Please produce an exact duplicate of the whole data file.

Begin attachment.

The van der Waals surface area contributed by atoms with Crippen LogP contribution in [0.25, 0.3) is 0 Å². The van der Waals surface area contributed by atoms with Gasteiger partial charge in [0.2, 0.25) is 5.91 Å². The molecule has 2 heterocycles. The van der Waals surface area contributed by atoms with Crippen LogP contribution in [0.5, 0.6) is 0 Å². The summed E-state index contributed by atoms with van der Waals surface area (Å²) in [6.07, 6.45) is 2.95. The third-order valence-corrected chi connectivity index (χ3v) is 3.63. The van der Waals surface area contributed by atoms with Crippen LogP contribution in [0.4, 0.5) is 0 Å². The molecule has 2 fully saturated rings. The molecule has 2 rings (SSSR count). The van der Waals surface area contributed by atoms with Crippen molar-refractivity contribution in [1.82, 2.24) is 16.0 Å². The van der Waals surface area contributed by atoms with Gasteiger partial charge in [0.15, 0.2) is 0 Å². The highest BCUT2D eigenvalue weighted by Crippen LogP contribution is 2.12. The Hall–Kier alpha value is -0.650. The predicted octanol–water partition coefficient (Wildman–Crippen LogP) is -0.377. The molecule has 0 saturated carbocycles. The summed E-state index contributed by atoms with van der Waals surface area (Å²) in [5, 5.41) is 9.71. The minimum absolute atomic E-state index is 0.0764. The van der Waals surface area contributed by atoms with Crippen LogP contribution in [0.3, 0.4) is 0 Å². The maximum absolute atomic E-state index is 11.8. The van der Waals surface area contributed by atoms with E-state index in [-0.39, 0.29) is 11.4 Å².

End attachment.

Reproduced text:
The van der Waals surface area contributed by atoms with Crippen LogP contribution in [0.25, 0.3) is 0 Å². The van der Waals surface area contributed by atoms with Gasteiger partial charge in [0.2, 0.25) is 5.91 Å². The molecule has 2 heterocycles. The van der Waals surface area contributed by atoms with Crippen LogP contribution in [0.5, 0.6) is 0 Å². The summed E-state index contributed by atoms with van der Waals surface area (Å²) in [6.07, 6.45) is 2.95. The third-order valence-corrected chi connectivity index (χ3v) is 3.63. The van der Waals surface area contributed by atoms with Crippen LogP contribution in [0.4, 0.5) is 0 Å². The molecule has 2 fully saturated rings. The molecule has 2 rings (SSSR count). The van der Waals surface area contributed by atoms with Crippen molar-refractivity contribution in [1.82, 2.24) is 16.0 Å². The van der Waals surface area contributed by atoms with Gasteiger partial charge in [0.15, 0.2) is 0 Å². The highest BCUT2D eigenvalue weighted by Crippen LogP contribution is 2.12. The Hall–Kier alpha value is -0.650. The predicted octanol–water partition coefficient (Wildman–Crippen LogP) is -0.377. The molecule has 0 saturated carbocycles. The summed E-state index contributed by atoms with van der Waals surface area (Å²) in [5, 5.41) is 9.71. The minimum absolute atomic E-state index is 0.0764. The van der Waals surface area contributed by atoms with Crippen LogP contribution in [0.3, 0.4) is 0 Å². The maximum absolute atomic E-state index is 11.8. The van der Waals surface area contributed by atoms with E-state index in [-0.39, 0.29) is 11.4 Å².